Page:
Monday, October 11, 2021

Amid luggage system glitches, London’s Heathrow airport is close to gridlock

LONDON — On Thursday, dozens of people were strolling through London’s Heathrow Airport, three and four at a time, taking advantage of its relatively empty terminals and bustling arrival desks.

Ahead of the launch of the airport’s airfare alert app, allowing travelers to “plan ahead and avoid frustrating delays at the airport,” the millions of square feet of open space were bustling with the bustle of passengers.

It was, perhaps, a surreal sight. And not so glamorous when one considers that the arrivals area remained cut off, from the passengers waiting to board their planes, by a makeshift walkway and barred windows, and flights had once again been canceled.

The issue arose after the outage, lasting for several hours, threw Heathrow into chaos as passengers were either forced to seek shelter elsewhere on the airport property or worried about missing their flight or finding a hotel after the shutdown — two things the outage appeared to have not prevented.

“It’s nothing to do with Heathrow,” Heathrow said in a statement. “A number of our airlines have experienced network disruptions that have impacted passengers traveling between Heathrow and other airports. We are working with our airlines and the government’s department for transport to clear these issues.”

The company later apologized for the outage, initially calling it a “power issue,” but by early Thursday afternoon the disruption had vanished.

With the outage, frustrated passengers said the luggage system on one of the terminal’s main floors, which shares power with a food preparation area, went into default mode and so could not be used. Passengers had to gather their belongings from baggage carousels and retrieve them by hand.

It appeared the problem had largely been fixed early Friday morning, although a handful of people who had been kicked off flights at the airport Thursday evening complained that they had not yet been allowed to board, and that their luggage had not been deposited.

Airlines such as Virgin Atlantic, easyJet and British Airways reported delays and cancellations, as did baggage company BWR.

After taking power in the June, 2017, snap election, Prime Minister Theresa May’s Conservative Party narrowly kept its majority. But the call to leave the European Union has led to a number of policy reversals in her government, including the decision to remain a member of the customs union. Meanwhile, the British public appears divided about the impending split.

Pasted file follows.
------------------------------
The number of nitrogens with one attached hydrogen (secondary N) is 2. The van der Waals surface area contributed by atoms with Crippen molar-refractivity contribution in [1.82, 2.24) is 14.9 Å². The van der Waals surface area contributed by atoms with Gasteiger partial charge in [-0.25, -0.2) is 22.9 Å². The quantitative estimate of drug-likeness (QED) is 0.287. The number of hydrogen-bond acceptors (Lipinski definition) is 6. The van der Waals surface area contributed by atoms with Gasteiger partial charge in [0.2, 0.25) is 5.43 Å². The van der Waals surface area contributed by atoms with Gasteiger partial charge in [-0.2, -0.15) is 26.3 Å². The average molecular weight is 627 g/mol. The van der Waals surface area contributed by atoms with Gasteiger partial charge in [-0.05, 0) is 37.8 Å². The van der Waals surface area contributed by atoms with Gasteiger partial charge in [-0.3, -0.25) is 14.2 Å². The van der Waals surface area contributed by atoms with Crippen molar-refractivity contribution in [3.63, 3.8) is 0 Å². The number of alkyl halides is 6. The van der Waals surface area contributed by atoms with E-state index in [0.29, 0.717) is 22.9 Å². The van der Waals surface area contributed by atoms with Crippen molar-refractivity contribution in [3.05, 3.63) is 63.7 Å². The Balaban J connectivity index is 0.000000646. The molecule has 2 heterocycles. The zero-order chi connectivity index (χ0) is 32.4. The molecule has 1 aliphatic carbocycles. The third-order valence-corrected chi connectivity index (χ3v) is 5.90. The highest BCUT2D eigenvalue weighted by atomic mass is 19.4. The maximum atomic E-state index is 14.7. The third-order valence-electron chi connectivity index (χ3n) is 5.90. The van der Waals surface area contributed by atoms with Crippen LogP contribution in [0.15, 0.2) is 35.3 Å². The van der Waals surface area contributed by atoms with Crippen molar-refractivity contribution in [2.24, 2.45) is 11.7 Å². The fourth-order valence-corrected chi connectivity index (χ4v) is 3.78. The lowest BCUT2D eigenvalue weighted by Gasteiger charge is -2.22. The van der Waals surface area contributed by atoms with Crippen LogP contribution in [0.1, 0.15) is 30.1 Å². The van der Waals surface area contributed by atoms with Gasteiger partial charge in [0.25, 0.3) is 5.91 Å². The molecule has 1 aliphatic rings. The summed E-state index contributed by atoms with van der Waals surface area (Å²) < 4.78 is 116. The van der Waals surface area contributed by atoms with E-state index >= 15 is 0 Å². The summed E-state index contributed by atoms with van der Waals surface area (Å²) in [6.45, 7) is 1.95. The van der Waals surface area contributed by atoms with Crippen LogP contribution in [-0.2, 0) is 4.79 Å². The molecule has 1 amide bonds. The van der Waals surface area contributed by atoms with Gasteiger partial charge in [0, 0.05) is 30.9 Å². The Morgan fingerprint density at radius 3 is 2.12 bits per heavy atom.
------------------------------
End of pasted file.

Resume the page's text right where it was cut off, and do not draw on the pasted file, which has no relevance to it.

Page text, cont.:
With barely a day’s notice, the airport said it had sent a team of engineers to check on the power. But in light of its previous “unusual” outages this year, Heathrow said it was “closely examining our power supply practices and networks, as well as power across the country.”

While the March and May power failures brought on weeks of chaos and scurrying, Thursday’s failure came with no notice. Heathrow’s administration announced on the Twitter account for its main destination at Heathrow — @HeathrowHQ, accompanied by a graphic announcing the power shutdown at 12:45 p.m. — and on its local website, Heathrow Media & Communication.

In total, eight flights were canceled, the airport said, and the airport added that they would operate as much as possible with the help of emergency food provisions.

“The airport is open and running as normal, although Heathrow is experiencing longer delays to flights,” it said. “Customers are advised to check with their airline before coming to the airport.”

Jamie Harrison, a leisure jet captain who was sitting next to me in a row of rows of first-class seats next to an emergency exit at Terminal 5, couldn’t have been happier to see how everything had returned to normal just a few minutes after his partner’s plane had departed for Dusseldorf, Germany.

“The situation here is just like something out of a nightmare,” he said, quickly remembering an airplane crash just across the road from Heathrow airport a decade ago that killed dozens.

The security system at Heathrow also went out Thursday morning, causing a wall-to-wall lockdown of the airport. Transport officials said that testing later showed that there was no terrorist activity linked to the situation.

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